Outline of Islamic Texts

The outline of Islamic texts gives readers many informative articles about Islam’s holy books.

The Quran and the Hadith are the two major texts of Islam. These books teach and illustrate Islamic beliefs, values, and practices. They are also important historical documents (especially the Quran), which tell the story of the origins of the Islamic faith.

The Quran is the most sacred text, as it is believed to be the literal word of God (Allah) as revealed to Muhammad. The Hadith is a secondary text that records sayings of Muhammad and his followers. These two texts form the basis for all Islamic theology, practice and Sharia (Islamic law).

Sunnah denotes the practice of Islamic prophet Muhammad  that he taught and practically instituted as a teacher of the sharī‘ah and the best exemplar.

Al-sīra al-Nabawiyya (Prophetic biography) is the traditional Muslim biographies of Muhammad from which, in addition to the Quran and trustable Hadiths, most historical information about his life and the early period of Islam is derived.

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Islamic books: The Quran and Hadiths

Main articles

Calligraphy Prayer Wishes Religion Allah Muslim

Bismillahirrahmanirrahim

The Holy Quran

What is Quran?

Historicity of The Quran

Glossary of The Quran

Articles on The Quran

The Quran and Modern Science

FAQ about The Quran

Al-Masjid an-Nabawi ("the Prophet's mosque") in Medina, Saudi Arabia, with the Green Dome built over Muhammad's tomb in the center

Al-Masjid an-Nabawi (“the Prophet’s mosque”) in Medina, Saudi Arabia, with the Green Dome built over Muhammad’s tomb in the center

Hadith

Muhammad

Muhammad SAV

Sunnah

Prophetic biography

Hadith Collections

Hadith Collections

Hadith collections


Islamic Sacred Texts from Internet Sacred-Text Archive

Qur’an

The Qur’an is the primary text of Islam, revealed to the Prophet Muhammed beginning in the year 610 C.E. It was canonicalized between 644 and 656. The Qur’an is required reading for anyone who wants to understand Islam. Qur’an means “The Recital” in Arabic; according to the story, the angel Gabriel commanded Muhammed to “Recite!”.

  • Hypertext Qur’an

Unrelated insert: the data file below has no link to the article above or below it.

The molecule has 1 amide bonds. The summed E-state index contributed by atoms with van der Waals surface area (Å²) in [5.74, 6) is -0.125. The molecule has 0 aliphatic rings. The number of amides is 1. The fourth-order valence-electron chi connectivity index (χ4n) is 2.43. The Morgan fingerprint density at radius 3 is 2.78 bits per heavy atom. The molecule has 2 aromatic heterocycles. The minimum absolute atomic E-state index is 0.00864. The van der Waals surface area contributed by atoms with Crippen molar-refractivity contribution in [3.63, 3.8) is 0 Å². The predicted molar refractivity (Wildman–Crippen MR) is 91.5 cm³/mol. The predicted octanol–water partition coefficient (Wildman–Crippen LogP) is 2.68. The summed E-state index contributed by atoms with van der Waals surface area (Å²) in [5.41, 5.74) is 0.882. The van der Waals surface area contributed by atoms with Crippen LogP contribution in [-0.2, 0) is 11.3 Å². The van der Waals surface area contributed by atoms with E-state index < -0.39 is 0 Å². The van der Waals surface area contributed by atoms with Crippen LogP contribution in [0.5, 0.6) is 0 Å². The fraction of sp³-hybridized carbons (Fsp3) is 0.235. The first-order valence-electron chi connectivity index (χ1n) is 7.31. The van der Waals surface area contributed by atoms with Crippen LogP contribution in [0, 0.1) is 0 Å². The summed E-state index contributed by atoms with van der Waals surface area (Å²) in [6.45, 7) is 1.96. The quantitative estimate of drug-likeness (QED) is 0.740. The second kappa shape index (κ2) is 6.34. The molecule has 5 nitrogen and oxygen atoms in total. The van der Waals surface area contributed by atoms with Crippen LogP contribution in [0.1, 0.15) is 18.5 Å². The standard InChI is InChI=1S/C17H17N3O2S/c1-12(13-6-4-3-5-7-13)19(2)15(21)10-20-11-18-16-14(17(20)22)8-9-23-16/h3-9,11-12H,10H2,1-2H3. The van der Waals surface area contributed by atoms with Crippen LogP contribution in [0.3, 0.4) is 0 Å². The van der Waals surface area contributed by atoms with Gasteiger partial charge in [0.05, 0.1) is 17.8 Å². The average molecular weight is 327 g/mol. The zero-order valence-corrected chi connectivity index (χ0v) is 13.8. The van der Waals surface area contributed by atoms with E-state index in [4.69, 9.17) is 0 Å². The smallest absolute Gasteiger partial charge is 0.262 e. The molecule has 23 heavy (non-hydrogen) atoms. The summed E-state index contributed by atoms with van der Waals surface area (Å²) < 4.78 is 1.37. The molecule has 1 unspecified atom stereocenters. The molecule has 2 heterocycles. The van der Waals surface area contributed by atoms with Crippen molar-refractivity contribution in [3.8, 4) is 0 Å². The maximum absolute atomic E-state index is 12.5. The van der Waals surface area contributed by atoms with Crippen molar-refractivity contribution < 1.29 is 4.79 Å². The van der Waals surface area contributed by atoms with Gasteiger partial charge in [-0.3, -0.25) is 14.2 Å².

This page links together all of the Qur’an versions at this site.
  • Unicode Qur’an
    The Arabic text of the Qur’an presented using Unicode. For more information on Unicode see this file. Includes a parallel transliteration into the International Phonetic Alphabet (IPA).
  • The Holy Qur’an: Arabic Text, Pronunciation GuideYusuf Ali English Text
    A merged version of the excellent Yusuf Ali English translation in parallel with Arabic. Arabic script is presented using GIF image files.
  • The Qur’ân, Part I
    tr. by E.H. Palmer [1880] (Sacred Books of the East, vol. 6)
    This is a completely new etext of the first volume of the Palmer Quran traslation, with full introduction and footnotes.
  • The Qur’ân, Part II
    tr. by E.H. Palmer [1880] (Sacred Books of the East, vol. 9)
    A completely new etext of the second volume of the Palmer Quran translation, with full footnotes and the text of the index for Part I and Part II.
  • The Koran
    translated by J.M. Rodwell [1876]
    Another major Quran translation from the 19th century.
  • The Qur’an
    by Mohammed Marmaduke Pickthall (1875-1936) [1930]
    A modern and sympathetic English rendering of the Quran.
  • The Holy Quran
    by Abdullah Yusuf Ali [1934]
    One of the first modern English editions of the Quran, still in wide use today.

Hadith

The Hadith, second only to the Qur’an in importance and authority, are collections of Islamic traditions and laws (Sunna). This includes traditional sayings of Muhammed and later Islamic sages. By the ninth century over 600,000 Hadith had been recorded; these were later edited down to about 25,000.


Sufi Texts

Sufism is a mystical Islamic belief system. It is renowned for its contributions to world literature: beautiful symbolic poetry and devotional story-telling, much of which was translated in the 19th century by European scholars and travellers.

  • The Rubayyat of Omar Khayyam
    by Omar Khayyam, tr. by Edward Fitzgerald [1859]. 16,814 bytes
  • Oriental Mysticism
    by E.H. Palmer [1867]